It’s about more than cookies Outside local stores, girls are participating in the largest girlled business in the world. They earn funds for their Girl Scout activities while learning five skills that will help them in business and in life. Goal setting, decision making, money management, people skills, and business ethics are all Lee Ann included in the Kramer big picture of the cookie sale. COMMUNITY RECORDER GUEST When you COLUMNIST see a 5-year-old approaching someone, she is beginning to learn people skills. An 8-yearold, who is just learning basic math fundamentals, is beginning to also learn the value of a dollar. A 12-year-old, who works each Saturday morning for two months at a cookie booth, learns that reaching goals requires determination and motivation. At 16, a girl may be organizing the entire business of cookie selling for her troop including organizing booth sales, calculating profits, deciding how best to use the funds for the greater good of the troop. The girls will use the funds for troop meetings, to attend events, go on outdoor adventures, to learn leadership skills, and to provide service to others. There are 37 troops in the Alexandria, Cold Spring, Highland Heights service units. Thirteen troops recently reported the service projects their troops had participated in this school year. Look at this amazing list of service to our community, led by local girls ages 5–18: Cookies donated to Melbourne Fire House Blankets donated to the Campbell County Animal Shelter Participation in the Crayola Incentive Participation in Operation Gratitude – First Responder Care Kits Provided two weeks of fresh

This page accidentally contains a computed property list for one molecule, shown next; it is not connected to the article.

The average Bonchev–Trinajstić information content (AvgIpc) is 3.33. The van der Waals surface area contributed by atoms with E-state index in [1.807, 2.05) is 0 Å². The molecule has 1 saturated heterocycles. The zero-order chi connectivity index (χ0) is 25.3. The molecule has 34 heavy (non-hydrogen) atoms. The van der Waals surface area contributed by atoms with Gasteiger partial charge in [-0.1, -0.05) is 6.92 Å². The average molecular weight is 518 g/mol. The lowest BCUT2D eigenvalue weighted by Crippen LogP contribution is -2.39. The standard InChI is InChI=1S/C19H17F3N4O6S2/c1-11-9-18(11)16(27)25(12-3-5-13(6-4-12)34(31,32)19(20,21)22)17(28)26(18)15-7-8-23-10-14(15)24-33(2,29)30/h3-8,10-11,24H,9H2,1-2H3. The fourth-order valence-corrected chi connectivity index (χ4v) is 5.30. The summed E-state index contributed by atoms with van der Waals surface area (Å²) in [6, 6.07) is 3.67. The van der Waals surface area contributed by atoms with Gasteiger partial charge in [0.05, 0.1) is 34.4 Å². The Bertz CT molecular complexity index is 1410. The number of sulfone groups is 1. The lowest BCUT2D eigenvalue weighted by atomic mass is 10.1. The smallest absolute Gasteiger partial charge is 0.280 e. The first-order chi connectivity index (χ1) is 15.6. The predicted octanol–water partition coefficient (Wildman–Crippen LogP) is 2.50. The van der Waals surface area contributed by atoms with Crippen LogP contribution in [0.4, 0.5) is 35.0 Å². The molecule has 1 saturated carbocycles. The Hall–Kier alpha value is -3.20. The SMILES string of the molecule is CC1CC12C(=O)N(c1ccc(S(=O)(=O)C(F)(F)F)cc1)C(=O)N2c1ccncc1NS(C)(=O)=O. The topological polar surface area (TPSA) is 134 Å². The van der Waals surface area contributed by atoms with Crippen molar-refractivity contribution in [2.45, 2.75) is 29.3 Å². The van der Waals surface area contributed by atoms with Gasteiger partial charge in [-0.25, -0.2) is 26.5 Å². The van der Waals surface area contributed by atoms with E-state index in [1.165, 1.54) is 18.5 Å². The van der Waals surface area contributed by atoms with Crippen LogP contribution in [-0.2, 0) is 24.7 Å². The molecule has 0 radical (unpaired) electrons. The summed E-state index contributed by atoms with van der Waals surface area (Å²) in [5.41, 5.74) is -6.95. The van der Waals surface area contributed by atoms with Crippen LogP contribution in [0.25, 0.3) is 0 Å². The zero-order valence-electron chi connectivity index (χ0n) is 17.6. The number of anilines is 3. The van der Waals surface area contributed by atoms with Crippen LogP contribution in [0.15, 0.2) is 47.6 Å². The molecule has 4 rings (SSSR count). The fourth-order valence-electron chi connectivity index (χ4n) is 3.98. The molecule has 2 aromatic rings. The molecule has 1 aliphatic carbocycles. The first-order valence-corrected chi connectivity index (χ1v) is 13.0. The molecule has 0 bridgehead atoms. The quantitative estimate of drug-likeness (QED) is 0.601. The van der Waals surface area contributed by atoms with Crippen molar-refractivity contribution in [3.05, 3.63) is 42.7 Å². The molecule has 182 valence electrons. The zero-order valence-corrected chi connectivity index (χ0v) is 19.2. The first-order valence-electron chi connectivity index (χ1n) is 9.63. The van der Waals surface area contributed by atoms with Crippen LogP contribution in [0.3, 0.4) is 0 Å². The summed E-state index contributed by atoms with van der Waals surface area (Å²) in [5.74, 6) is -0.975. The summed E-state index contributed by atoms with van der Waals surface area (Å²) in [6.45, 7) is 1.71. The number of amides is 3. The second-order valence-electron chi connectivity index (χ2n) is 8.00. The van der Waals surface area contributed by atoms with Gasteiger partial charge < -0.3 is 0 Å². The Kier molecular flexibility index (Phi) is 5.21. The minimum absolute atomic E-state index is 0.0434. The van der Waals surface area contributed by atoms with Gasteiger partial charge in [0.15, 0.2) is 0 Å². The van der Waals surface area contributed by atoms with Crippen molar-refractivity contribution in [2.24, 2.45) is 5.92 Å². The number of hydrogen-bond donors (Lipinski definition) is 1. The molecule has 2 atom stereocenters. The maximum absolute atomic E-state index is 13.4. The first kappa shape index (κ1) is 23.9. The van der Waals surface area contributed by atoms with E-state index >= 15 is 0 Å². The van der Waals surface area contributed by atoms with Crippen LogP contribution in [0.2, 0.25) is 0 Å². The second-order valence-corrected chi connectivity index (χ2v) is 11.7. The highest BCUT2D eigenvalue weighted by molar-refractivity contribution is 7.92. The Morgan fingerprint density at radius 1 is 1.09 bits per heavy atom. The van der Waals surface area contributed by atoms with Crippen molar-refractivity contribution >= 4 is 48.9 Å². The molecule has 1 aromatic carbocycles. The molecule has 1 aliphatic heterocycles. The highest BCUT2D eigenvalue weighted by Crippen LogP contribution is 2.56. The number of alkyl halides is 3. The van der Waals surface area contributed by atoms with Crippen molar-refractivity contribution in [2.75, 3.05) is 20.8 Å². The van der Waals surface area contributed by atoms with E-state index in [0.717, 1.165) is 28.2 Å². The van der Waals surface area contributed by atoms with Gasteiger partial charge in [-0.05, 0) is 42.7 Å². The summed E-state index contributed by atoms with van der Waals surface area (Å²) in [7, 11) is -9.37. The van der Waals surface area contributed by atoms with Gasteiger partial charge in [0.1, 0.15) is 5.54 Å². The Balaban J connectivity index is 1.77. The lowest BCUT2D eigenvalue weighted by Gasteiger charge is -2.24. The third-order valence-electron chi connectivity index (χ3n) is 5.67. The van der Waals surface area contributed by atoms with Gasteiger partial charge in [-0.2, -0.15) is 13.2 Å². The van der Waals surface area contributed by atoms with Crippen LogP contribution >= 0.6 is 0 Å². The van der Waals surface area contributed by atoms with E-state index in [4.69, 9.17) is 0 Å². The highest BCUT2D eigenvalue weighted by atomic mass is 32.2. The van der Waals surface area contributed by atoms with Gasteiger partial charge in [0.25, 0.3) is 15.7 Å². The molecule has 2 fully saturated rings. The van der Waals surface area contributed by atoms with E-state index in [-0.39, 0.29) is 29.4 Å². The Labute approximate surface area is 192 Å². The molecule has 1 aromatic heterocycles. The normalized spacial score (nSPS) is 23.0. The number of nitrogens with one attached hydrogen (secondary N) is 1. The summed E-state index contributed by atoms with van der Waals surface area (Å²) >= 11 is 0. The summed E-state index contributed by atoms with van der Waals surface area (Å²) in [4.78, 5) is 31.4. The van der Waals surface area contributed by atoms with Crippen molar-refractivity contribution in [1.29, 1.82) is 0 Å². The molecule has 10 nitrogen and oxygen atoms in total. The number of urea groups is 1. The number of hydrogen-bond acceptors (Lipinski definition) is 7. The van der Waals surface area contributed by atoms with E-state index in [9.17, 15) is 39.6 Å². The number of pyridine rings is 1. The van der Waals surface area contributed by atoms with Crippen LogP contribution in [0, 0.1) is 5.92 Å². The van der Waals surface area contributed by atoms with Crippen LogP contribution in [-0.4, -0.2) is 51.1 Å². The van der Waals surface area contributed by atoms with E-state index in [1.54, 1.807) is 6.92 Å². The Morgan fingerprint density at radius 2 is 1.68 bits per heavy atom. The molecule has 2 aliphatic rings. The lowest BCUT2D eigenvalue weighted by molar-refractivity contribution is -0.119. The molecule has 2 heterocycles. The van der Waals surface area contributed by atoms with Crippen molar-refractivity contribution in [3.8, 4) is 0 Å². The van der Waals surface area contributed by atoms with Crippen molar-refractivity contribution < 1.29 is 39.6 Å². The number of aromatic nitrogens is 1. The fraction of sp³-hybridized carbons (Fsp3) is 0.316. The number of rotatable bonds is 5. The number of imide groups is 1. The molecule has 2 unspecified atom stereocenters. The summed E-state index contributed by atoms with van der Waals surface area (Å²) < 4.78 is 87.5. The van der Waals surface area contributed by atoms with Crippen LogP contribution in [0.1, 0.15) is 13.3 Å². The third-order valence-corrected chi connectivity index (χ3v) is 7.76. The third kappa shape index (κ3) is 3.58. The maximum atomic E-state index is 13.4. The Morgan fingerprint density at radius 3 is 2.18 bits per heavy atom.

fruit and desserts to the Henry Hosea House Cleaned trails at Campbell County Environmental Education Center Carols and donations for St Elizabeth Inpatient Hospice patients Donations to the Emergency Cold Shelter of NKY Donated more than 20 dozen homemade cookies for the Bread of Life Food Pantry Purchased flags for buildings in Cold Springs Made first aid kits for the Women’s Reset Mission Held an Olympics Event at Brookdale Assisted Living Organized a book drive for the Brighton Center Made comfort bags for the Alexandria Police Department Made new pet owner bags for SAAP Rang bell for Salvation Army Participated in Operation Cookie Share. Cookies go to the military, local domestic violence shelters, and local food banks Raised funds for Hurricane Matthew victims Raised funds for local girl with a brain tumor Donated books for Reiley Elementary Tutoring Program Donated and worked at the CARE Mission in Alexandria These projects were completed by Troops 3095, 2877, 1949, 1702, 7007, 7293, 7294, 1984, 368, 1601, 9281, 1701, and 7332. This year, the Girl Scouts of America is celebrating 100 years of Girl Scouts selling cookies. To mark this anniversary, the new S’mores cookie has been introduced. When you see a troop selling, stop, buy a box of cookies, donate a box, or give the troop a donation. Know that your money goes a long way to helping the girls and, thereby, our community. Lee Ann Kramer is a Girl Scout Wilderness Road Council Leader. Rose Kuebbing is a Girl Scout Wilderness Road Council Leader and Alexandria, Cold Spring, Highland Heights Service Unit Manager